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Obama begins tough trip with family time in Ireland

Continuing somewhat of a presidential tradition of reconnecting with roots in Ireland, Obama will visit Moneygall, a small village near Dublin from which his great-great-great-grandfather left for America in 1850.

May 23, 2011|By Christi Parsons, Los Angeles Times
  • A Dublin gift shop hawks a T-shirt to mark President Obama's visit.
A Dublin gift shop hawks a T-shirt to mark President Obama's visit. (Paul Ellis, AFP/Getty Images )

Reporting from Dublin, Ireland — President Obama lands Monday in Ireland to begin a weeklong visit to Europe, trying to forge a common way forward with allies facing two wars, turmoil in the Middle East, and economies still struggling to recover from the 2008 collapse.

But before he gets down to the hard stuff, Obama will indulge in a dash of the Irish roots politics so beloved by American presidents who trace their ancestry to this island.

The White House and Irish officials planned the one-day stop in Ireland around a drop-in visit to Moneygall, a one-pub village about 48 miles from Dublin on the road to Limerick. In 1850, Fulmouth Kearney, the second son of a Moneygall shoemaker, joined the mass exodus fleeing the Irish famine in hopes of finding a better life in America.

Photos: A snapshot of Obama's visit to Ireland

Now, 160 years later, his great-great-great-grandson returns as president of the United States, to be welcomed by a tiny village that sees its own possibilities for prosperity in the connection.

It won't be the first time. Whether greeting Irish American presidents John F. Kennedy and Ronald Reagan or pouring a pint for Bill Clinton, the Irish have been eager to boast of their ties to the U.S. presidency. And presidents have been happy to go along with propping up an ethnic connection that could appeal to some voters. "There is special symbolism in going to the country of origin for many Americans of European immigrant descent," says Victoria DeFrancesco Soto, a political science professor at Northwestern University.

Whether Obama's Irish roots will help him politically at home is a stretch. Most discussion of Obama's heritage has focused on the paternal side of his family and his Kenyan-born father. His Irish connection was not unearthed until 2007, when a Church of Ireland rector, Canon Stephen Neill, found church records that linked Kearney through five generations to Stanley Ann Dunham, Obama's mother.

But the Irish government was also eager to have Moneygall on an itinerary that only added a formal bilateral meeting between leaders at the last minute, according to Irish media. Ireland is in the throes of a financial crisis brought on by a government bailout of widespread bank failures, and it has been forced to accept a bailout from its partners in the European Union and the International Monetary Fund.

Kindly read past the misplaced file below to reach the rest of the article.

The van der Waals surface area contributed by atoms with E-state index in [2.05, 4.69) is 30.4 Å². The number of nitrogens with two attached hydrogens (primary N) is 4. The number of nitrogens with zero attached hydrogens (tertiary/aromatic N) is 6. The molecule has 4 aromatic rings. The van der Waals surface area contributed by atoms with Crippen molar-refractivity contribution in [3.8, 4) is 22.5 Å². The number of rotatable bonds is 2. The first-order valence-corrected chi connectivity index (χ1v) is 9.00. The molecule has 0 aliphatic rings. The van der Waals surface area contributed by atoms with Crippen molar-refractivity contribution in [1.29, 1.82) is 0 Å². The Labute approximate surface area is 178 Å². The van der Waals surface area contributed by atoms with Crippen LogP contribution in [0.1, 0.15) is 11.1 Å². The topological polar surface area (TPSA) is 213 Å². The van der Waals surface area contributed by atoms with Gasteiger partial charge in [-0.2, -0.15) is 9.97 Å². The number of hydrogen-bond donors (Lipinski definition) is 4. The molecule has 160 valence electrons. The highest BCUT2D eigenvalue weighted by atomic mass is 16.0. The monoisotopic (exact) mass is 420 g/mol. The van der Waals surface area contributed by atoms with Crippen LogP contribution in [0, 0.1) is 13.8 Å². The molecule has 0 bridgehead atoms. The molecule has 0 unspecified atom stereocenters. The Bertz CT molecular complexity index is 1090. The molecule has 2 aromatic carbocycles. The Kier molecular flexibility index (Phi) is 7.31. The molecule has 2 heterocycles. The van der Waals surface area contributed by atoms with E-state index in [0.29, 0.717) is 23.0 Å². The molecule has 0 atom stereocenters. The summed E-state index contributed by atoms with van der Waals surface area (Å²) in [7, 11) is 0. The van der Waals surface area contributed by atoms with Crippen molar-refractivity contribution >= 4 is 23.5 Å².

The question of how to avoid financial collapse in countries like Ireland, Greece and Portugal are foremost on the minds of European leaders, even as the bigger economies of Germany and France begin to show signs of stronger economic growth. That issue — and the protests against the austerity measures the financial crisis has triggered — will form a large part of the agenda for the annual meeting of the Group of 8 industrialized countries, which begins Wednesday in the French coastal city of Deauville.

Obama's European tour, which includes stops in London, for a state dinner at Buckingham Palace, and Warsaw, will also focus on how to handle a shared unease with allies about military campaigns in Afghanistan and Libya. Leaders from Europe and Canada will want to hear more detail on the extent of the president's planned drawdown of troops in Afghanistan this summer, and on the prospects for phasing out NATO responsibility for security to the Afghan government in the coming years.

There will also be questions about the way forward on the North Atlantic Treaty Organization's air campaign against Libyan leader Moammar Kadafi. Weeks of bombing have damaged Kadafi's war machine but have not been enough to persuade him to give up power. The Europeans have pressed for a more forceful U.S. military role, of which the Pentagon wants little part. The White House has so far resisted getting much deeper into a campaign it joined for political reasons but regards as much more of a European fight.

Finally there will be questions about Obama's recent speech on the Middle East, including his attempt to push the Israelis and Palestinians back into negotiations. The administration is anxious to talk European leaders out of endorsing a planned Palestinian appeal to the United Nations for a vote to grant statehood, a move that would probably embarrass and isolate Israel. Part of the motive behind Obama's tough words directed at Israel in recent days has been to show European and other world leaders that negotiations remain a viable alternative to a declaration of Palestinian statehood, a case the president is expected to make this week.

Meanwhile, White House advance teams have scouted several sites in Warsaw that could provide a symbolic setting for Obama to underscore his commitment to Israel's security. Among the possibilities is the monument to the Warsaw Ghetto, the urban prison where Polish Jews were maltreated, some randomly killed and most eventually deported to be slain during World War II.

"By visiting Warsaw he is trying to signal to Americans of Jewish descent that he has not forgotten the lessons of the Holocaust, nor will he permit a tragic fate to befall modern-day Israel," said Tom Whalen, a political science professor at Boston University.

Photos: A snapshot of Obama's visit to Ireland

cparsons@latimes.com

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